Vision Meeting

The vision meeting took place on February 18 at 15:00 UTC. The following members attended:

Walter Bright
Iain Buclaw
Ali Çehreli
Max Haughton
Mathias Lang
Átila Neves
Razvan Nitu
Vladimir Panteleev
Mike Parker
Robert Schadek

One of the things we were missing from our initial conversations about the vision document last year was an overarching Vision Statement. This is the elevator pitch that describes where D is going. It isn't down at the level of specific details, but far up above. It's a broad, general statement about our long-term goals for the language. This will sit at the top of the vision document. While the rest of the document will change as priorities shift and tasks are completed, the vision statement should remain fairly constant. The more specific details in the rest of the document should all be there because they are sending us on the path described by the vision statement.

I asked everyone present to brainstorm. What do you want for D? Where are we going with it? If there were an end goal, what would it be? No idea, no matter how broad or how specific, was off-limits. The more information I have to draw from, the better.

Each person has their own ideas about the specifics of where we need to go, but I was confident we could find a consensus at a higher level. I'm not going to copy here every item on the list or summarize the entire discussion. The meeting lasted over an hour and we covered quite a bit of ground. However, many of the items fall under broader categories related to the usability of the language and the quality of the overall user experience (i.e., the ecosystem, Phobos).

I haven't gotten to it yet, but the next step is on me. I'll draft three or four different vision statements, then we'll hone in on something that makes us happy. Once we have that, I can start assembling the details for the rest of the document. My current plan is to lay it out in three sections:

Current Focus: This describes where Walter and Átila are currently directing their attention and what their end goals are. It also serves as a guide for volunteer contributors looking to fix bugs or make other contributions, e.g., bug categories related to Walter and Átila's work, suggestions for how to test related language features, ideas for projects that can help reach their end goals, etc.

Future Focus: This describes possible directions toward which Walter and Átila would like to turn their attention in the future, also with suggestions for volunteer contributors. Those who feel their skills are better applied toward one of these areas than those of the current focus can do so knowing that their work will move us toward the desired goal.

Wishlist: This is a grab bag of ideas ranging from small tasks to large projects. Some of them will be things that would be nice to have, but that Walter and Átila will never have time to work on. Some may be important tasks that don't fit into the broader focus categories above, things that either Walter or Átila will have to do at some point if no one else does. Some of these may be set up as paid contract work.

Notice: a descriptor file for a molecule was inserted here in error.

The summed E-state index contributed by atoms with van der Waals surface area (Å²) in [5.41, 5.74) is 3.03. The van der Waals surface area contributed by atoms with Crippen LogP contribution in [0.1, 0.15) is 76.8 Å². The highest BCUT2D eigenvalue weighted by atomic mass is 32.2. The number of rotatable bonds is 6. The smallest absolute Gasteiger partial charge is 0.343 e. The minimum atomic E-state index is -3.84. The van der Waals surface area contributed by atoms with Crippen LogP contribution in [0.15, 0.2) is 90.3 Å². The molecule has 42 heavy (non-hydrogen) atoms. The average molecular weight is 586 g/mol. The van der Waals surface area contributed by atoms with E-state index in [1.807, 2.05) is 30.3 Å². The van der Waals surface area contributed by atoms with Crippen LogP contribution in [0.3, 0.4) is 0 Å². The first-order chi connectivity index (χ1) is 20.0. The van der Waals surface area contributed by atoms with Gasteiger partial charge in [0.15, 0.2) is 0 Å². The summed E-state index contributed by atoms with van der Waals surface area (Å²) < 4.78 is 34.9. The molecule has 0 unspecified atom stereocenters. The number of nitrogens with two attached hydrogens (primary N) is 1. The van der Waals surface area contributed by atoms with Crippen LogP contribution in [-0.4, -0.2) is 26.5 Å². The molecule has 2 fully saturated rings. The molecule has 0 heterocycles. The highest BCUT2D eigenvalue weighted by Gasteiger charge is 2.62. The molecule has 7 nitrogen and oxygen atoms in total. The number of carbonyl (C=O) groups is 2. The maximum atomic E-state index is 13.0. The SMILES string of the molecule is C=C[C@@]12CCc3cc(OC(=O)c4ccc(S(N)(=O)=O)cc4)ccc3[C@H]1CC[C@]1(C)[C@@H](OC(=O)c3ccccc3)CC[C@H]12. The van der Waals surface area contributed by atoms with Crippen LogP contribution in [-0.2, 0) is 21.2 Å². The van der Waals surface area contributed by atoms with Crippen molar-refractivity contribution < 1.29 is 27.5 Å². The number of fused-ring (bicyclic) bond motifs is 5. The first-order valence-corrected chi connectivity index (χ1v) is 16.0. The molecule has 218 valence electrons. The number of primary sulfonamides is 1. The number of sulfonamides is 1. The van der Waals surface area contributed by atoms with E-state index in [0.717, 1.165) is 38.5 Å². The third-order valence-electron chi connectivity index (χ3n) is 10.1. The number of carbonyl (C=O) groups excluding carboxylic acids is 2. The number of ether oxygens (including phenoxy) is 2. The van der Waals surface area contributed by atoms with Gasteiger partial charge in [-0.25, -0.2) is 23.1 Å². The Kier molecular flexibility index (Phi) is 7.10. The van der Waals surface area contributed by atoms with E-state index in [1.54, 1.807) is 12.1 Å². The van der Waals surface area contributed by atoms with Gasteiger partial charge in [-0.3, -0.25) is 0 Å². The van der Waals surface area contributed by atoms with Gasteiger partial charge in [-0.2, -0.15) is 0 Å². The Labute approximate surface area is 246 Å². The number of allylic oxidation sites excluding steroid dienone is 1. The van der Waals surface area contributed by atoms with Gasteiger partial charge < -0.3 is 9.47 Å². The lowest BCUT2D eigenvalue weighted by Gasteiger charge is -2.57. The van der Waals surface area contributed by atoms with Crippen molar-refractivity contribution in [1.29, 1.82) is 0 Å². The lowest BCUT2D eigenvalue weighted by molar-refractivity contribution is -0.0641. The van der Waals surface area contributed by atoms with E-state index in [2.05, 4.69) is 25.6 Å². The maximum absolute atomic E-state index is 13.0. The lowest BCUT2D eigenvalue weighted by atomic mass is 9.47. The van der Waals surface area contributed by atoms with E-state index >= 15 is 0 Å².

I can't say with any certainty how long it will take us to get all of this together. I know many in the community are eager to see it. Speaking for myself, it's not my highest priority at the moment. I'm sure that's true for everyone else whose input will be required to get to the final version. But I am making sure it gets done, step-by-step, section-by-section. My loose goal is to have it completed before DConf.

The Next Monthly Meeting

I'm quite late putting this summary out, so it's already almost time for our next meeting. We're scheduled to hold it on March 4 at 15:00 UTC. I plan to put forward a proposal about the next step in getting our services under one roof with multiple admins. If you have an idea or issue you'd like to bring to us at this or a future meeting, please contact me at social@dlang.org and I'll see about getting it on the agenda.

February 27

On Sunday, 27 February 2022 at 11:53:18 UTC, Mike Parker wrote:

>

128-bit integers
Finally, Walter said he has looked at implementing 128-bit integers (cent and ucent), but implementing them in DMD would be a nightmare. After more thought, he has decided it's probably better to implement them as a library type. He mentioned how complex numbers were ripped out of the compiler and implemented as a library feature. The work that has already been done on cent/ucent will not be wasted, as it can still be built on to implement the library type.

128-bit soft cent/ucent here:
https://github.com/d-gamedev-team/gfm/blob/master/integers/gfm/integers/wideint.d

February 27

On Sunday, 27 February 2022 at 11:53:18 UTC, Mike Parker wrote:

>

ImportC
Walter told us how he thinks ImportC is going to be a big deal for D. He wants to get us "over the hump" with getting it working properly. He thinks his C extension to allow importing D files in C is working out far better than he expected, and he's considering proposing it to the C committee.

The idea that the legendarily-conservative C committee would be willing to consider something like __import for standardization strikes me as...extremely optimistic, to say the least.